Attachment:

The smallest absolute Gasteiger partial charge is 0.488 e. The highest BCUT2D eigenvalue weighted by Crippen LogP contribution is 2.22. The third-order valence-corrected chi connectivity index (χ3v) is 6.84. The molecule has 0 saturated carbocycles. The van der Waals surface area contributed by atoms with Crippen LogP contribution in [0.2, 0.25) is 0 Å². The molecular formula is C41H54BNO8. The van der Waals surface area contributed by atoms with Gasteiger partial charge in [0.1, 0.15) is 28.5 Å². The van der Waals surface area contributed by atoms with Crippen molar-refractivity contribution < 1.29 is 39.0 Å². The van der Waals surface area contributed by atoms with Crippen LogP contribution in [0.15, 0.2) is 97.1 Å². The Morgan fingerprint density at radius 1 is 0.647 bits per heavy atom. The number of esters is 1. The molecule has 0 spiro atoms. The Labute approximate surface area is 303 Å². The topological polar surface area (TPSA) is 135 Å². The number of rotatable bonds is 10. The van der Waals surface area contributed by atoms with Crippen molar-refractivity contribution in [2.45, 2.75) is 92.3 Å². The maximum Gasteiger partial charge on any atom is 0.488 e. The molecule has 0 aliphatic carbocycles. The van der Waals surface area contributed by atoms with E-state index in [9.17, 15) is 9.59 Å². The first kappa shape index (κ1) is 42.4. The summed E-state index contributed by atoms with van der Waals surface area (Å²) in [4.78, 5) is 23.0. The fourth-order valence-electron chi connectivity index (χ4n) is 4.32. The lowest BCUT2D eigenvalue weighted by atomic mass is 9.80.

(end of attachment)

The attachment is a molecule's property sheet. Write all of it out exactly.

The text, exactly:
The smallest absolute Gasteiger partial charge is 0.488 e. The highest BCUT2D eigenvalue weighted by Crippen LogP contribution is 2.22. The third-order valence-corrected chi connectivity index (χ3v) is 6.84. The molecule has 0 saturated carbocycles. The van der Waals surface area contributed by atoms with Crippen LogP contribution in [0.2, 0.25) is 0 Å². The molecular formula is C41H54BNO8. The van der Waals surface area contributed by atoms with Gasteiger partial charge in [0.1, 0.15) is 28.5 Å². The van der Waals surface area contributed by atoms with Crippen molar-refractivity contribution < 1.29 is 39.0 Å². The van der Waals surface area contributed by atoms with Crippen LogP contribution in [0.15, 0.2) is 97.1 Å². The Morgan fingerprint density at radius 1 is 0.647 bits per heavy atom. The number of esters is 1. The molecule has 0 spiro atoms. The Labute approximate surface area is 303 Å². The topological polar surface area (TPSA) is 135 Å². The number of rotatable bonds is 10. The van der Waals surface area contributed by atoms with Crippen molar-refractivity contribution in [2.45, 2.75) is 92.3 Å². The maximum Gasteiger partial charge on any atom is 0.488 e. The molecule has 0 aliphatic carbocycles. The van der Waals surface area contributed by atoms with E-state index in [9.17, 15) is 9.59 Å². The first kappa shape index (κ1) is 42.4. The summed E-state index contributed by atoms with van der Waals surface area (Å²) in [4.78, 5) is 23.0. The fourth-order valence-electron chi connectivity index (χ4n) is 4.32. The lowest BCUT2D eigenvalue weighted by atomic mass is 9.80.